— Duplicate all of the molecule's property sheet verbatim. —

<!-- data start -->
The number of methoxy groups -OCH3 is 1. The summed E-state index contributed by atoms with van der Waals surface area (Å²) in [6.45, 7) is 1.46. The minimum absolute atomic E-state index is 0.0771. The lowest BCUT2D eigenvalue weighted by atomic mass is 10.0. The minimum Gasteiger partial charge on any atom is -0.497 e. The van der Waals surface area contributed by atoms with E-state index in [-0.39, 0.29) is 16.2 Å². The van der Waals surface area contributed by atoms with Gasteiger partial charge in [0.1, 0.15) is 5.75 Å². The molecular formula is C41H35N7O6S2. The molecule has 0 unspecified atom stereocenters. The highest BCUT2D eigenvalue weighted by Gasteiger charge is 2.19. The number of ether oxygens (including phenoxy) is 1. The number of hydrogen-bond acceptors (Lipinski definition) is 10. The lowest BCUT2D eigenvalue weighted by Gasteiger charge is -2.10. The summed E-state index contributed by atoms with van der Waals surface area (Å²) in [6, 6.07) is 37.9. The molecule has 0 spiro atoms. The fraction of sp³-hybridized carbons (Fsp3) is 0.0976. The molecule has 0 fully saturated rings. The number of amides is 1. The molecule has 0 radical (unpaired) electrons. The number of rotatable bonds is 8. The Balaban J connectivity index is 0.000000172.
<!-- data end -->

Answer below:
The number of methoxy groups -OCH3 is 1. The summed E-state index contributed by atoms with van der Waals surface area (Å²) in [6.45, 7) is 1.46. The minimum absolute atomic E-state index is 0.0771. The lowest BCUT2D eigenvalue weighted by atomic mass is 10.0. The minimum Gasteiger partial charge on any atom is -0.497 e. The van der Waals surface area contributed by atoms with E-state index in [-0.39, 0.29) is 16.2 Å². The van der Waals surface area contributed by atoms with Gasteiger partial charge in [0.1, 0.15) is 5.75 Å². The molecular formula is C41H35N7O6S2. The molecule has 0 unspecified atom stereocenters. The highest BCUT2D eigenvalue weighted by Gasteiger charge is 2.19. The number of ether oxygens (including phenoxy) is 1. The number of hydrogen-bond acceptors (Lipinski definition) is 10. The lowest BCUT2D eigenvalue weighted by Gasteiger charge is -2.10. The summed E-state index contributed by atoms with van der Waals surface area (Å²) in [6, 6.07) is 37.9. The molecule has 0 spiro atoms. The fraction of sp³-hybridized carbons (Fsp3) is 0.0976. The molecule has 0 fully saturated rings. The number of amides is 1. The molecule has 0 radical (unpaired) electrons. The number of rotatable bonds is 8. The Balaban J connectivity index is 0.000000172.